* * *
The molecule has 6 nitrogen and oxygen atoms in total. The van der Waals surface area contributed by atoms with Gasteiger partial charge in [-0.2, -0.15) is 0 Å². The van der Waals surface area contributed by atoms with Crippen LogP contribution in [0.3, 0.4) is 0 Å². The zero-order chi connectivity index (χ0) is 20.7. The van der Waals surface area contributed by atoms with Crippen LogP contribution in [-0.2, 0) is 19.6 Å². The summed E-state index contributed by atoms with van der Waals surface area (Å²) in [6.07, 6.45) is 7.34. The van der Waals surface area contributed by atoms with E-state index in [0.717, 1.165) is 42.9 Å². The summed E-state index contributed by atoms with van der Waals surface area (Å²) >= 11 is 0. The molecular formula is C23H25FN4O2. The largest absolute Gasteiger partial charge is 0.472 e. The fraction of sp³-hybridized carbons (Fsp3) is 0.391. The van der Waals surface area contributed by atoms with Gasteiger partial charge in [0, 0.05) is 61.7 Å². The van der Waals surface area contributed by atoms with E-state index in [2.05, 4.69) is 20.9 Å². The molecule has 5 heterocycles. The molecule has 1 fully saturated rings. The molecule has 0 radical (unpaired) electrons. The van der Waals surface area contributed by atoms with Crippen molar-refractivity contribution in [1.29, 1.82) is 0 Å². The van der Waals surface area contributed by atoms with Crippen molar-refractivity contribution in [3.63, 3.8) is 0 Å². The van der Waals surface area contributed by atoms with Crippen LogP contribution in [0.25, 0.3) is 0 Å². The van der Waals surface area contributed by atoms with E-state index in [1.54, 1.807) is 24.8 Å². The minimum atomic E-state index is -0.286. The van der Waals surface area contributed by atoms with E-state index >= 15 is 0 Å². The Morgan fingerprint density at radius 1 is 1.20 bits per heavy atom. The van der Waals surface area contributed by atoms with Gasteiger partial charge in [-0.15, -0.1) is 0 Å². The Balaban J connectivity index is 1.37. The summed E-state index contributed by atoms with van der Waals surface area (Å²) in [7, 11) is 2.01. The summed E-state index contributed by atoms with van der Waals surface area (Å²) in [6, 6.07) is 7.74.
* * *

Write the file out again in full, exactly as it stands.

The molecule has 6 nitrogen and oxygen atoms in total. The van der Waals surface area contributed by atoms with Gasteiger partial charge in [-0.2, -0.15) is 0 Å². The van der Waals surface area contributed by atoms with Crippen LogP contribution in [0.3, 0.4) is 0 Å². The zero-order chi connectivity index (χ0) is 20.7. The van der Waals surface area contributed by atoms with Crippen LogP contribution in [-0.2, 0) is 19.6 Å². The summed E-state index contributed by atoms with van der Waals surface area (Å²) in [6.07, 6.45) is 7.34. The van der Waals surface area contributed by atoms with E-state index in [0.717, 1.165) is 42.9 Å². The summed E-state index contributed by atoms with van der Waals surface area (Å²) >= 11 is 0. The molecular formula is C23H25FN4O2. The largest absolute Gasteiger partial charge is 0.472 e. The fraction of sp³-hybridized carbons (Fsp3) is 0.391. The van der Waals surface area contributed by atoms with Gasteiger partial charge in [0, 0.05) is 61.7 Å². The van der Waals surface area contributed by atoms with E-state index in [2.05, 4.69) is 20.9 Å². The molecule has 5 heterocycles. The molecule has 1 fully saturated rings. The molecule has 0 radical (unpaired) electrons. The van der Waals surface area contributed by atoms with Crippen molar-refractivity contribution in [1.29, 1.82) is 0 Å². The van der Waals surface area contributed by atoms with Crippen molar-refractivity contribution in [3.63, 3.8) is 0 Å². The van der Waals surface area contributed by atoms with Crippen LogP contribution in [0.25, 0.3) is 0 Å². The van der Waals surface area contributed by atoms with E-state index in [1.54, 1.807) is 24.8 Å². The minimum atomic E-state index is -0.286. The van der Waals surface area contributed by atoms with E-state index >= 15 is 0 Å². The Morgan fingerprint density at radius 1 is 1.20 bits per heavy atom. The van der Waals surface area contributed by atoms with Gasteiger partial charge in [-0.15, -0.1) is 0 Å². The Balaban J connectivity index is 1.37. The summed E-state index contributed by atoms with van der Waals surface area (Å²) in [7, 11) is 2.01. The summed E-state index contributed by atoms with van der Waals surface area (Å²) in [6, 6.07) is 7.74.